Outdoor and indoor heat exposure can be dangerous.
Nearly 3 out of 4 heat illness fatalities happen during the first week of work. New and returning workers need to build tolerance to heat by taking frequent breaks and working shorter shifts in the heat to start.
Dangerous heat exposure can occur indoors or outdoors, in any season. Employers can keep workers safe by following these simple safety practices:
∙ Follow the 20% Rule — on the 1st day, don’t allow employees to work more than 20% of a shift at full intensity in the heat. Increase their time by no more than 20% a day until they are used to working in the heat.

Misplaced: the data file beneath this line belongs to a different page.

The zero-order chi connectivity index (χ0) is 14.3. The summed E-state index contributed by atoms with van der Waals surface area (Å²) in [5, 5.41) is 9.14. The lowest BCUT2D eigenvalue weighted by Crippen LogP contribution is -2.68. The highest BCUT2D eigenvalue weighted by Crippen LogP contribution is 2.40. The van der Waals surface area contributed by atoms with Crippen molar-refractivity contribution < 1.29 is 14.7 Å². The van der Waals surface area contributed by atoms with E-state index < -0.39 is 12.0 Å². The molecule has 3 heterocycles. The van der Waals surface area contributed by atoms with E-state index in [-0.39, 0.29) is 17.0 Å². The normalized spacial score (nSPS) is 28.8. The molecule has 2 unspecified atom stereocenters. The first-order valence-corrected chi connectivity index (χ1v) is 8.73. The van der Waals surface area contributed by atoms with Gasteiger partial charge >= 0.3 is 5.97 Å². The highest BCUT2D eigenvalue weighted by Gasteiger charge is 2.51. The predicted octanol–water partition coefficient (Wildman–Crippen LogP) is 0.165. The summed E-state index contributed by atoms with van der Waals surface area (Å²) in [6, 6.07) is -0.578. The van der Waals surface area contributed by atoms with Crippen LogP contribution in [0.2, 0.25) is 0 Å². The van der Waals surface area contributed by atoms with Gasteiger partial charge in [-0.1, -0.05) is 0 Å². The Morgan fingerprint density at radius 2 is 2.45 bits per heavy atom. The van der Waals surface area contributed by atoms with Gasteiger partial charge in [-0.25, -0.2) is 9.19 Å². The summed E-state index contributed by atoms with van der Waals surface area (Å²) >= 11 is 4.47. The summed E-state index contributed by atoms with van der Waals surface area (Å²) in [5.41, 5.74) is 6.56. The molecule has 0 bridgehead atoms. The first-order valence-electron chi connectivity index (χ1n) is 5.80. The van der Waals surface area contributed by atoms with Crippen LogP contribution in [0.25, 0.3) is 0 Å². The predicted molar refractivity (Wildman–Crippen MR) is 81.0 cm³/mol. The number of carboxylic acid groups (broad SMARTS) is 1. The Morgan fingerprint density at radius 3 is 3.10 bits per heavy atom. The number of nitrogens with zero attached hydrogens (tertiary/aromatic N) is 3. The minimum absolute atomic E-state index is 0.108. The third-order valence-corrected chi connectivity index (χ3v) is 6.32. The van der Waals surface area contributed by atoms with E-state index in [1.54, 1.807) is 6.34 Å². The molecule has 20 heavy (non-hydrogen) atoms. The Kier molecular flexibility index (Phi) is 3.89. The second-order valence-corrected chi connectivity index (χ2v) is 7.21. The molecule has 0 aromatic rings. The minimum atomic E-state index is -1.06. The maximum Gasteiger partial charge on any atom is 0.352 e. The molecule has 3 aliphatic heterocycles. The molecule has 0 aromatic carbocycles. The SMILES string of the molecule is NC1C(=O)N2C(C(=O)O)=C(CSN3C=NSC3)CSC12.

∙ Provide cool drinking water – encourage workers to drink at least one cup every 20 minutes, even if they are not thirsty.
∙ Rest breaks — allow workers time to recover from heat in a shady or cool location.
∙ Dress for the heat — have workers wear a hat and light-colored, loose fitting, breathable clothing if possible.
∙ Watch out for each other — encourage workers to monitor themselves and others for signs of heat illness.
∙ Look for any signs of heat illness, including fainting, dizziness, nausea, and muscle spasms, and act quickly — when in doubt, call 911.
∙ Offer training on the hazards of heat exposure and how to prevent illness.
∙ Develop an Emergency Action Plan on what to do if a worker shows signs of heat-related illness. To learn more about heat illness prevention and first aid, visit www.osha.gov/heat.
OSHA alerts are issued on occasion to draw attention to worker safety and health issues and solutions.